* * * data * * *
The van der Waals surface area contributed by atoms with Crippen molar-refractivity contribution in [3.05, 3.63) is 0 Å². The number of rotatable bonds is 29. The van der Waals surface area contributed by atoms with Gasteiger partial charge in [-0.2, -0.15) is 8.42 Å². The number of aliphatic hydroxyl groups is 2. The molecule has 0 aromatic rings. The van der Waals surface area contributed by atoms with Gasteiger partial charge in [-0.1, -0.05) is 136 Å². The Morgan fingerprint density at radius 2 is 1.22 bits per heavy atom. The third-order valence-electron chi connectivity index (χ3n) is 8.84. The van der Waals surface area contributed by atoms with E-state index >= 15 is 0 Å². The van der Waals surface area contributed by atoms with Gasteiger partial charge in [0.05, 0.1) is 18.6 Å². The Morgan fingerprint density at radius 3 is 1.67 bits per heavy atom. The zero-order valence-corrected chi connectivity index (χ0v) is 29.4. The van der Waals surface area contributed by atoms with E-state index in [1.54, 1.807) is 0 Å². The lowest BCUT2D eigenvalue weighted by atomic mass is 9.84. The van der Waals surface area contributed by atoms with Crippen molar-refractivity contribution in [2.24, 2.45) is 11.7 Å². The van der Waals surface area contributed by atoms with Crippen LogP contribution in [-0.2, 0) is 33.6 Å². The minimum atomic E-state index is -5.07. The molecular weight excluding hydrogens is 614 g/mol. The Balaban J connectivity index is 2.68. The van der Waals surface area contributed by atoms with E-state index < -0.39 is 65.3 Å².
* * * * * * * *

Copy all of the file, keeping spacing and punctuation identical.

The van der Waals surface area contributed by atoms with Crippen molar-refractivity contribution in [3.05, 3.63) is 0 Å². The number of rotatable bonds is 29. The van der Waals surface area contributed by atoms with Gasteiger partial charge in [-0.2, -0.15) is 8.42 Å². The number of aliphatic hydroxyl groups is 2. The molecule has 0 aromatic rings. The van der Waals surface area contributed by atoms with Gasteiger partial charge in [-0.1, -0.05) is 136 Å². The Morgan fingerprint density at radius 2 is 1.22 bits per heavy atom. The third-order valence-electron chi connectivity index (χ3n) is 8.84. The van der Waals surface area contributed by atoms with E-state index >= 15 is 0 Å². The van der Waals surface area contributed by atoms with Gasteiger partial charge in [0.05, 0.1) is 18.6 Å². The Morgan fingerprint density at radius 3 is 1.67 bits per heavy atom. The zero-order valence-corrected chi connectivity index (χ0v) is 29.4. The van der Waals surface area contributed by atoms with E-state index in [1.54, 1.807) is 0 Å². The lowest BCUT2D eigenvalue weighted by atomic mass is 9.84. The van der Waals surface area contributed by atoms with Crippen molar-refractivity contribution in [2.24, 2.45) is 11.7 Å². The van der Waals surface area contributed by atoms with Crippen LogP contribution in [-0.2, 0) is 33.6 Å². The minimum atomic E-state index is -5.07. The molecular weight excluding hydrogens is 614 g/mol. The Balaban J connectivity index is 2.68. The van der Waals surface area contributed by atoms with E-state index < -0.39 is 65.3 Å².